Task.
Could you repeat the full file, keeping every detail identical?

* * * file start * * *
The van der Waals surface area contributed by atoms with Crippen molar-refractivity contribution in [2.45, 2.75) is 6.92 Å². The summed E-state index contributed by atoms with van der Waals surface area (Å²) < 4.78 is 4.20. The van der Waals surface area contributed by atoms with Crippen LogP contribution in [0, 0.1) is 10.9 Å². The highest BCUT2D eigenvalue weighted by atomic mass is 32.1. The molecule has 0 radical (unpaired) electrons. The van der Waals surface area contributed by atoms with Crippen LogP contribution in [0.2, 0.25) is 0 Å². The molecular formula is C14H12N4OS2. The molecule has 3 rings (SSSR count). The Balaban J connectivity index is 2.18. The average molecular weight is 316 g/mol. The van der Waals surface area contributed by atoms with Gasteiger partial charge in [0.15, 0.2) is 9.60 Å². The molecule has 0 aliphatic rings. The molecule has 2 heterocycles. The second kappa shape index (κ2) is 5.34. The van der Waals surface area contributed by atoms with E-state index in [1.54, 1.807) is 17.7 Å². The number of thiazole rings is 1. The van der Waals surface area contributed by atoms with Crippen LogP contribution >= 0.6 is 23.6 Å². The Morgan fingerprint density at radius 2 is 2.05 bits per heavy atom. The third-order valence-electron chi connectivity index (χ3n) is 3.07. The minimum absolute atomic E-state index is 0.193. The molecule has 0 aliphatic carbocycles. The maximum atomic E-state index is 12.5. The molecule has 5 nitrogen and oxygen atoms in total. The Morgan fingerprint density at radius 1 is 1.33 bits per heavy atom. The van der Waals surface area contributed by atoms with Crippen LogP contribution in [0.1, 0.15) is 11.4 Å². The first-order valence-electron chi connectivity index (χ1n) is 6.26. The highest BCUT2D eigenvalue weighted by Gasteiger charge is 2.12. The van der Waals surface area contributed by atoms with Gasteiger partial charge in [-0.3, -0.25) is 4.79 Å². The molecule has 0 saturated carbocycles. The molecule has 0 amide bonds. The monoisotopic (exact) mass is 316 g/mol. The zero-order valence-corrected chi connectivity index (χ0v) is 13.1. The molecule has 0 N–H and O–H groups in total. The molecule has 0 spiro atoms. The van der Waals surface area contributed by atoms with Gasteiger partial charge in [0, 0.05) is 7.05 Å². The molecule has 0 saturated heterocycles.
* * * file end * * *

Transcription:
The van der Waals surface area contributed by atoms with Crippen molar-refractivity contribution in [2.45, 2.75) is 6.92 Å². The summed E-state index contributed by atoms with van der Waals surface area (Å²) < 4.78 is 4.20. The van der Waals surface area contributed by atoms with Crippen LogP contribution in [0, 0.1) is 10.9 Å². The highest BCUT2D eigenvalue weighted by atomic mass is 32.1. The molecule has 0 radical (unpaired) electrons. The van der Waals surface area contributed by atoms with Crippen LogP contribution in [0.2, 0.25) is 0 Å². The molecular formula is C14H12N4OS2. The molecule has 3 rings (SSSR count). The Balaban J connectivity index is 2.18. The average molecular weight is 316 g/mol. The van der Waals surface area contributed by atoms with Gasteiger partial charge in [0.15, 0.2) is 9.60 Å². The molecule has 0 aliphatic rings. The molecule has 2 heterocycles. The second kappa shape index (κ2) is 5.34. The van der Waals surface area contributed by atoms with E-state index in [1.54, 1.807) is 17.7 Å². The number of thiazole rings is 1. The van der Waals surface area contributed by atoms with Crippen LogP contribution >= 0.6 is 23.6 Å². The Morgan fingerprint density at radius 2 is 2.05 bits per heavy atom. The third-order valence-electron chi connectivity index (χ3n) is 3.07. The minimum absolute atomic E-state index is 0.193. The molecule has 0 aliphatic carbocycles. The maximum atomic E-state index is 12.5. The molecule has 5 nitrogen and oxygen atoms in total. The Morgan fingerprint density at radius 1 is 1.33 bits per heavy atom. The van der Waals surface area contributed by atoms with Crippen LogP contribution in [0.1, 0.15) is 11.4 Å². The first-order valence-electron chi connectivity index (χ1n) is 6.26. The highest BCUT2D eigenvalue weighted by Gasteiger charge is 2.12. The van der Waals surface area contributed by atoms with Gasteiger partial charge in [-0.3, -0.25) is 4.79 Å². The molecule has 0 saturated carbocycles. The molecule has 0 amide bonds. The monoisotopic (exact) mass is 316 g/mol. The zero-order valence-corrected chi connectivity index (χ0v) is 13.1. The molecule has 0 N–H and O–H groups in total. The molecule has 0 spiro atoms. The van der Waals surface area contributed by atoms with Gasteiger partial charge in [0, 0.05) is 7.05 Å². The molecule has 0 saturated heterocycles.